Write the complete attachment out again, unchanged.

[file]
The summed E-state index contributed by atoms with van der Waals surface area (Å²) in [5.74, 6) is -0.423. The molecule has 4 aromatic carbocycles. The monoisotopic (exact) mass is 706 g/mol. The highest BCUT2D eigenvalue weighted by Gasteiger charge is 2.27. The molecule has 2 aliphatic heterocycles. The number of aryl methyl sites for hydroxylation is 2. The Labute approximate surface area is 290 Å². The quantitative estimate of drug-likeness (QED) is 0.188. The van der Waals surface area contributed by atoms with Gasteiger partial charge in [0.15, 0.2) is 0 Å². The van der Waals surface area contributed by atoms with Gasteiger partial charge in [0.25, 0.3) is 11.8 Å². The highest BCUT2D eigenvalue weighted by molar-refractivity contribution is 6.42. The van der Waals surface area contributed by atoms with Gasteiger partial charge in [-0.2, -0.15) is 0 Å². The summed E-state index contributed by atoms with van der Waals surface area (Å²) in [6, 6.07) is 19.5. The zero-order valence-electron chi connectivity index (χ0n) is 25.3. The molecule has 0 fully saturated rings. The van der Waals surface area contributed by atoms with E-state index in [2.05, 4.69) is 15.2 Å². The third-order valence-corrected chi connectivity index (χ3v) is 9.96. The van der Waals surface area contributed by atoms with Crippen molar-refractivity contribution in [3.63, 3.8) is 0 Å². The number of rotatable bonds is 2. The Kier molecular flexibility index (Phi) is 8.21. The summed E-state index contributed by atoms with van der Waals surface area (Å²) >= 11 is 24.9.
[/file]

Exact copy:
The summed E-state index contributed by atoms with van der Waals surface area (Å²) in [5.74, 6) is -0.423. The molecule has 4 aromatic carbocycles. The monoisotopic (exact) mass is 706 g/mol. The highest BCUT2D eigenvalue weighted by Gasteiger charge is 2.27. The molecule has 2 aliphatic heterocycles. The number of aryl methyl sites for hydroxylation is 2. The Labute approximate surface area is 290 Å². The quantitative estimate of drug-likeness (QED) is 0.188. The van der Waals surface area contributed by atoms with Gasteiger partial charge in [0.15, 0.2) is 0 Å². The van der Waals surface area contributed by atoms with Gasteiger partial charge in [0.25, 0.3) is 11.8 Å². The highest BCUT2D eigenvalue weighted by molar-refractivity contribution is 6.42. The van der Waals surface area contributed by atoms with Gasteiger partial charge in [-0.2, -0.15) is 0 Å². The summed E-state index contributed by atoms with van der Waals surface area (Å²) in [6, 6.07) is 19.5. The zero-order valence-electron chi connectivity index (χ0n) is 25.3. The molecule has 0 fully saturated rings. The van der Waals surface area contributed by atoms with E-state index in [2.05, 4.69) is 15.2 Å². The third-order valence-corrected chi connectivity index (χ3v) is 9.96. The van der Waals surface area contributed by atoms with Crippen molar-refractivity contribution in [3.63, 3.8) is 0 Å². The number of rotatable bonds is 2. The Kier molecular flexibility index (Phi) is 8.21. The summed E-state index contributed by atoms with van der Waals surface area (Å²) >= 11 is 24.9.